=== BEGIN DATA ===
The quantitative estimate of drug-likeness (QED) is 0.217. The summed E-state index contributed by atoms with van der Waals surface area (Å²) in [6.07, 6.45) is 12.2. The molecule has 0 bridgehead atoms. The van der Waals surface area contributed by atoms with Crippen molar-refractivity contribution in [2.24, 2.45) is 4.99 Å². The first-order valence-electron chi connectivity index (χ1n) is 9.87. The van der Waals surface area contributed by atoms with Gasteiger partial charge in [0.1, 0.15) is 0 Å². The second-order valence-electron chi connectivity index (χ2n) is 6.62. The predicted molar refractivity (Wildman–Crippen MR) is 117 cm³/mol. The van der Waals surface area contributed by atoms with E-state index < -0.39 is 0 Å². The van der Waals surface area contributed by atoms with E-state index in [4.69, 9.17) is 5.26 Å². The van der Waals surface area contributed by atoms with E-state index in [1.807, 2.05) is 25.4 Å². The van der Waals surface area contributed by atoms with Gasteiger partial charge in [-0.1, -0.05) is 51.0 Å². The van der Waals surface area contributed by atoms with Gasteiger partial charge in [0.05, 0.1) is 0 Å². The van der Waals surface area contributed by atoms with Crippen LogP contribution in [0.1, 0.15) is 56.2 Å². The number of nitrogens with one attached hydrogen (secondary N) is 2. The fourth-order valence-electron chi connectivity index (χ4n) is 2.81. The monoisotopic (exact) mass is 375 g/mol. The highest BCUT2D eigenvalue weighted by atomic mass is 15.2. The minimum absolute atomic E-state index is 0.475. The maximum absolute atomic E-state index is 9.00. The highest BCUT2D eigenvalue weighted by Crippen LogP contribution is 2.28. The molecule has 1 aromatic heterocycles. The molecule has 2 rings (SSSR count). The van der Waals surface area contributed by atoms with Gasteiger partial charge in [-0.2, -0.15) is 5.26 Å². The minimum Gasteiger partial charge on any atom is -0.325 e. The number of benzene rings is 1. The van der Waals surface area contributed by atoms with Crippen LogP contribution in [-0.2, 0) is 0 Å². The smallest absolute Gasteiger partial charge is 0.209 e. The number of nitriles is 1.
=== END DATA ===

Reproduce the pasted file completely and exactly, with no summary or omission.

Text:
The quantitative estimate of drug-likeness (QED) is 0.217. The summed E-state index contributed by atoms with van der Waals surface area (Å²) in [6.07, 6.45) is 12.2. The molecule has 0 bridgehead atoms. The van der Waals surface area contributed by atoms with Crippen molar-refractivity contribution in [2.24, 2.45) is 4.99 Å². The first-order valence-electron chi connectivity index (χ1n) is 9.87. The van der Waals surface area contributed by atoms with Gasteiger partial charge in [0.1, 0.15) is 0 Å². The second-order valence-electron chi connectivity index (χ2n) is 6.62. The predicted molar refractivity (Wildman–Crippen MR) is 117 cm³/mol. The van der Waals surface area contributed by atoms with E-state index < -0.39 is 0 Å². The van der Waals surface area contributed by atoms with E-state index in [4.69, 9.17) is 5.26 Å². The van der Waals surface area contributed by atoms with E-state index in [1.807, 2.05) is 25.4 Å². The van der Waals surface area contributed by atoms with Gasteiger partial charge in [-0.1, -0.05) is 51.0 Å². The van der Waals surface area contributed by atoms with Gasteiger partial charge in [0.05, 0.1) is 0 Å². The van der Waals surface area contributed by atoms with Crippen LogP contribution in [0.1, 0.15) is 56.2 Å². The number of nitrogens with one attached hydrogen (secondary N) is 2. The fourth-order valence-electron chi connectivity index (χ4n) is 2.81. The monoisotopic (exact) mass is 375 g/mol. The highest BCUT2D eigenvalue weighted by atomic mass is 15.2. The minimum absolute atomic E-state index is 0.475. The maximum absolute atomic E-state index is 9.00. The highest BCUT2D eigenvalue weighted by Crippen LogP contribution is 2.28. The molecule has 1 aromatic heterocycles. The molecule has 2 rings (SSSR count). The van der Waals surface area contributed by atoms with Gasteiger partial charge in [-0.2, -0.15) is 5.26 Å². The minimum Gasteiger partial charge on any atom is -0.325 e. The number of benzene rings is 1. The van der Waals surface area contributed by atoms with Crippen LogP contribution in [-0.2, 0) is 0 Å². The smallest absolute Gasteiger partial charge is 0.209 e. The number of nitriles is 1.